Low Blood Sugar - T2

azrollin
By azrollin Latest Reply 2010-04-13 13:59:19 -0500
Started 2010-04-12 04:01:48 -0500

I got a terrible scare yesterday during my daily exercise which is part of my program to manage my T2 condition. I thought I was going to call 911 because of non-stop palpitation, uneasyness and disorientation. BG test revealed 67 two hours after dinner. The meds that my doc recommended are: Glyburide 5mg, Metformin 500 mg and Actos 15 mg daily. My body thinks this dose is way too much and it is reacting by giving me hypogycemia. I stopped metformin today and it seems to be working…symptoms of hypoglycemia stopped and I was able to bike around the neighborhood for 45 mins without any problem. BG today 2 hours lunch is 80. I am planning to take Actos 15 mg every other day…instead of daily. Am I doing the right thing? I think diabetics should have the right to alter dosage depending on how it is affecting your body…most of the time the primary care physician is not available for phone consultation.


4 replies

kdroberts
kdroberts 2010-04-12 07:33:45 -0500 Report

The med that would be causing the low is the glyburide, 500mg of metformin and 15mg of actos won't send you low, they are very small doses and will take a good few months to work at 100%, glyburide will work within an hour and continue to make your body produce more insulin for about 24 hours. The 67 you had really isn't that much of a low, it's said for diabetics under 70 is low but for the general population that number is under 60 and a lot of diabetics, especially type 1's won't call anything above 50 a low.

You do have the right to change the dose of medications you have but it should be done with caution, only when you know about the medications and after coming up with a plan with your doctor. Taking actos every other day really won't do a whole lot other than costing you money. When you take glyburide you need to keep to a schedule to minimize the risk of lows. It's important to eat at similar times every day and keep the carb content at each meal the same. If you exercise you increase the chance of a low so it's often a good idea to have a small snack before.

azrollin
azrollin 2010-04-13 03:34:52 -0500 Report

Thank you very much for the info especially on how glyburide works. It just seem like my body cannot take a BG reading of 67. I function normally when my BG is within 90 - 120 range. At bedtime, when my BG is around 100, I take a light snack of Yoplait (half) or fruit to avoid hypoglecemia overnight. Hypoglycemia is scary. I was taken to the emergency room in Jonesboro, AR last year when I was visiting my son. I thought I was having a heart attack. Diagnosis was very low BG and dehyration. Yes, I do take a snack before exercise. I stopped taking metformin 500 mg because it upsets my stomach. I now take glyburide 5 mg after breakfast, 2.5 mg (half) before dinner and Actos 15 mg every other day. Seems to be working when combined with diet and exercise.

You mentioned that the dosage of medications I take are very small doses. I thought my doc was aggressive in treating my T2 that he gave me 3 meds to take. I've only been diagnosed with T2 last year after my parents passed away. Thanks again. This is indeed a good place to get information.

kdroberts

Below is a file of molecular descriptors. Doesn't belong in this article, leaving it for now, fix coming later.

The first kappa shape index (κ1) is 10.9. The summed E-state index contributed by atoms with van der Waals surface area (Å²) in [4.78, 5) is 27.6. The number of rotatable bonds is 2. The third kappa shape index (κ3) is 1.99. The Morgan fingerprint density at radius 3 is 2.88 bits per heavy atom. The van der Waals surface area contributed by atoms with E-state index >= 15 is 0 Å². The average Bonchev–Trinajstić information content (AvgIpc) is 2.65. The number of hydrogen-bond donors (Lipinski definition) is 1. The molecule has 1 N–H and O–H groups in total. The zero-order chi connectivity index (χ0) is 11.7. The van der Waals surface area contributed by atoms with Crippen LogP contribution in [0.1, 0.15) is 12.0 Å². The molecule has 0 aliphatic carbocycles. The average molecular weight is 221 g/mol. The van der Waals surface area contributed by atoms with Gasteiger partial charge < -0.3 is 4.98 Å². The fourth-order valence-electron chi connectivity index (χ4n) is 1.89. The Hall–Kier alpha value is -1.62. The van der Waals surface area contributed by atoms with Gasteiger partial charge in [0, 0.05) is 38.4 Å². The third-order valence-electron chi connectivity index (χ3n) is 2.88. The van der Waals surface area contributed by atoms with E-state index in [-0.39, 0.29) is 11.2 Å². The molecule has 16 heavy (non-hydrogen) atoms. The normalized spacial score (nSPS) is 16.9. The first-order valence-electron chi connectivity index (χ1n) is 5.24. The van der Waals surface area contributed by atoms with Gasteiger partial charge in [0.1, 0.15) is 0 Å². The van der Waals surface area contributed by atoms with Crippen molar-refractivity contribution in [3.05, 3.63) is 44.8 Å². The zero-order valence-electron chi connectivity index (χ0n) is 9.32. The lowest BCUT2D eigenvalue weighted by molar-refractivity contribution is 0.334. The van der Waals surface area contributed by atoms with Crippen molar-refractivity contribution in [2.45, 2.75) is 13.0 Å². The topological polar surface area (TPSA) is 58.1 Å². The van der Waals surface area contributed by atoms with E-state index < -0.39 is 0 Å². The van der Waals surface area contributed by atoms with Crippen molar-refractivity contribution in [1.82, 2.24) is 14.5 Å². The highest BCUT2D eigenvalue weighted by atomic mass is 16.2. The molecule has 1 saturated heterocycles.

kdroberts 2010-04-13 07:28:22 -0500 Report

The glyburide is an average sort of dose, the actos and metformin are small. Normally 500mg of metformin is the starting dose for a few days and gets increased over a week or so to 1500mg-2000mg, sometimes 2500mg. The "standard" dose of actos is 45mg, sometimes 30mg but the 15mg pill is usually used for people who for whatever reason need to split doses. The thing about actos is that it takes a while to work (6-8 weeks or more) so taking a pill every other day won't really make much difference and really only hurts your wallet since it's an expensive drug that won't be doing a whole lot the with the amount and way you are taking it. The starting dose for glyburide is 2.5mg or 5mg so you are a little higher than that but not near the max dose of 20mg per day. It's peak is around 3-5 hours so that's when you should be on the lookout for lows. The longer you have blood sugar in that 90-120 range the less blood sugar in the 60-90 range will feel bad. However, if you are having extreme reactions around 67 then it may be that your range is not really 90-120 but may be going higher. When are you testing your blood sugar?

azrollin
azrollin 2010-04-13 13:59:19 -0500 Report

I'm getting a lot of information from you that my doctor never told me. Thanks so much. Bear with me for a while as I go through this confusion. My BG range is indeed in the 90 to 120. There are times when it goes up to 130-140 depending on timing of my test and what I ate. When I see this result, I go out and bike for 45 minutes and BG goes down. I used to test daily every morning before breakfast. Then daily before going to bed when I experienced some scary episodes of hypoglycemia while sleeping. When my doc saw my BG test diary and A1C (latest is 5.9), he said, "there is no need for you to test everyday…you're just torturing yourself" He told me to test once a week. I didn't follow his instruction…I test whenever my body feels something is not right, like lightheadedness, feeling jittery, cold sweat, blurry vision, rapid heart rate, etc. On the average, I test 3 to 4 times a week, usually 2 to 3 hours after dinner. I really appreciate you spending time reading my posts. Visiting this site now has become my daily routine.

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